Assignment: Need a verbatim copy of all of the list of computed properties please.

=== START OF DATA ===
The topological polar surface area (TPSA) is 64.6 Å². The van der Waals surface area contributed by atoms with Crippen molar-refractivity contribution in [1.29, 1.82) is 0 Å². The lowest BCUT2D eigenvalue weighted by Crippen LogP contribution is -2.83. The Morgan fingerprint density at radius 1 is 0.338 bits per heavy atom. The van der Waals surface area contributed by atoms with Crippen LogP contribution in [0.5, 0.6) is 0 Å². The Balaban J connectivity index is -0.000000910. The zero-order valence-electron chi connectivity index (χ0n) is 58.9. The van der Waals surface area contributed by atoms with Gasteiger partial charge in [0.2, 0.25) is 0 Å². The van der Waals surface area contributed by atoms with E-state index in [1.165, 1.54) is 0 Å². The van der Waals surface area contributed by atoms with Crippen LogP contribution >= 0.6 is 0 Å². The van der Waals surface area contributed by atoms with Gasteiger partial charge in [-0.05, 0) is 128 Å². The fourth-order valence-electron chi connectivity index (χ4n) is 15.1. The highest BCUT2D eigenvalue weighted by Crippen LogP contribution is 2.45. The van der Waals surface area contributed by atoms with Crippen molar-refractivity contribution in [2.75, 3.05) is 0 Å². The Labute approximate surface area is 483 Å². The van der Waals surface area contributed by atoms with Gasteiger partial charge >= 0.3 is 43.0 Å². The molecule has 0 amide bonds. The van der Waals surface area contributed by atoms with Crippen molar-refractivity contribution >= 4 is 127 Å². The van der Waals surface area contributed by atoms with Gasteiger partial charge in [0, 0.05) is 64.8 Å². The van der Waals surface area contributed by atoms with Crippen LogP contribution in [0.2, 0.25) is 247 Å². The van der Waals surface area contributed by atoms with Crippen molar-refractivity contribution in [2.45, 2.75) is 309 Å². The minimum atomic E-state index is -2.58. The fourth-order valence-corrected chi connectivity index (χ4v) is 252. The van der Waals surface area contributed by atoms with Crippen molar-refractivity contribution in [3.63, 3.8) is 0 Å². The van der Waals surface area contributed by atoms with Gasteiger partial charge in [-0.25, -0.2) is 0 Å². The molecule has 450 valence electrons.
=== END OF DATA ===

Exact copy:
The topological polar surface area (TPSA) is 64.6 Å². The van der Waals surface area contributed by atoms with Crippen molar-refractivity contribution in [1.29, 1.82) is 0 Å². The lowest BCUT2D eigenvalue weighted by Crippen LogP contribution is -2.83. The Morgan fingerprint density at radius 1 is 0.338 bits per heavy atom. The van der Waals surface area contributed by atoms with Crippen LogP contribution in [0.5, 0.6) is 0 Å². The Balaban J connectivity index is -0.000000910. The zero-order valence-electron chi connectivity index (χ0n) is 58.9. The van der Waals surface area contributed by atoms with Gasteiger partial charge in [0.2, 0.25) is 0 Å². The van der Waals surface area contributed by atoms with E-state index in [1.165, 1.54) is 0 Å². The van der Waals surface area contributed by atoms with Crippen LogP contribution >= 0.6 is 0 Å². The van der Waals surface area contributed by atoms with Gasteiger partial charge in [-0.05, 0) is 128 Å². The fourth-order valence-electron chi connectivity index (χ4n) is 15.1. The highest BCUT2D eigenvalue weighted by Crippen LogP contribution is 2.45. The van der Waals surface area contributed by atoms with Crippen molar-refractivity contribution in [2.75, 3.05) is 0 Å². The Labute approximate surface area is 483 Å². The van der Waals surface area contributed by atoms with Gasteiger partial charge >= 0.3 is 43.0 Å². The molecule has 0 amide bonds. The van der Waals surface area contributed by atoms with Crippen molar-refractivity contribution >= 4 is 127 Å². The van der Waals surface area contributed by atoms with Gasteiger partial charge in [0, 0.05) is 64.8 Å². The van der Waals surface area contributed by atoms with Crippen LogP contribution in [0.2, 0.25) is 247 Å². The van der Waals surface area contributed by atoms with Crippen molar-refractivity contribution in [2.45, 2.75) is 309 Å². The minimum atomic E-state index is -2.58. The fourth-order valence-corrected chi connectivity index (χ4v) is 252. The van der Waals surface area contributed by atoms with Crippen molar-refractivity contribution in [3.63, 3.8) is 0 Å². The van der Waals surface area contributed by atoms with Gasteiger partial charge in [-0.25, -0.2) is 0 Å². The molecule has 450 valence electrons.